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  • Transnational Governance of Workers’ Rights: Outlining a Research Agenda.Niklas Egels-Zandén - 2009 - Journal of Business Ethics 87 (2):169-188.
    In twentieth century Europe and the USA, industrial relations, labour, and workers' rights issues have been handled through collective bargaining and industrial agreements between firms and unions, with varying degrees of government intervention from country to country. This industrial relations landscape is currently undergoing fundamental change with the emergence of transnational industrial relations systems that complement existing national industrial relations systems. Despite the significance of this ongoing change, existing research has only started to explore the implications of this change for (...)
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  • Does Greenwashing Pay Off? Understanding the Relationship Between Environmental Actions and Environmental Legitimacy.Pascual Berrone, Andrea Fosfuri & Liliana Gelabert - 2017 - Journal of Business Ethics 144 (2):363-379.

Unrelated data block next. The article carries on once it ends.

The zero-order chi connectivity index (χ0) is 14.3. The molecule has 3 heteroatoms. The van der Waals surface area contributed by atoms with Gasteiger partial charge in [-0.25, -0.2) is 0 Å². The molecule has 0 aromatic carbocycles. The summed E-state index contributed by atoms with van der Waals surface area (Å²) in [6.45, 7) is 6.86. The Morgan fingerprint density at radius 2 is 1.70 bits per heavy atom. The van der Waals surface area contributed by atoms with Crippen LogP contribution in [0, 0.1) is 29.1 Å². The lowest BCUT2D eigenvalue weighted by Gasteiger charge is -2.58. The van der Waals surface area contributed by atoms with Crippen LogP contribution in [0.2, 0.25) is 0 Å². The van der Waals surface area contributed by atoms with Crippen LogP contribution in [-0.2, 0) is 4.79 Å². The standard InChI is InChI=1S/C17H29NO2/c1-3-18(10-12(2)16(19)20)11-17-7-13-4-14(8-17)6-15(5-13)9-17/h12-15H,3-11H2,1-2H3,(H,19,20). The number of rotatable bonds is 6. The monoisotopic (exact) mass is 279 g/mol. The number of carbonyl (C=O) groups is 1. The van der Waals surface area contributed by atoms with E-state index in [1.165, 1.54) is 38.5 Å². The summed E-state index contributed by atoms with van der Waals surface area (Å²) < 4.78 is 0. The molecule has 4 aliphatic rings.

Do firms gain environmental legitimacy when they conform to external expectations regarding the natural environment? Drawing on institutional logic and signaling theory, we investigate sources of heterogeneity in the impacts of environmental actions on environmental legitimacy. Longitudinal data about 325 publicly traded U.S. firms in polluting industries support the notion that environmental actions help firms gain environmental legitimacy. However, some actions instead can harm this legitimacy if environmental performance deteriorates and the firm is subject to intense scrutiny from nongovernmental organizations. (...)
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  • Deal Structuring in Philanthropic Venture Capital Investments: Financing Instrument, Valuation and Covenants. [REVIEW]Mariarosa Scarlata & Luisa Alemany - 2010 - Journal of Business Ethics 95 (S2):121 - 145.
    Philanthropic venture capital (PhVC) is a financing option available for social enterprises that, like traditional venture capital, provides capital and value-added services to portfolio organizations. Differently from venture capital, PhVC has an ethical dimension as it aims at maximizing the social return on the investment. This article examines the deal structuring phase of PhVC investments in terms of instrument used (from equity to grant), valuation, and covenants included in the contractual agreement. By content analyzing a set of semistructured interviews and (...)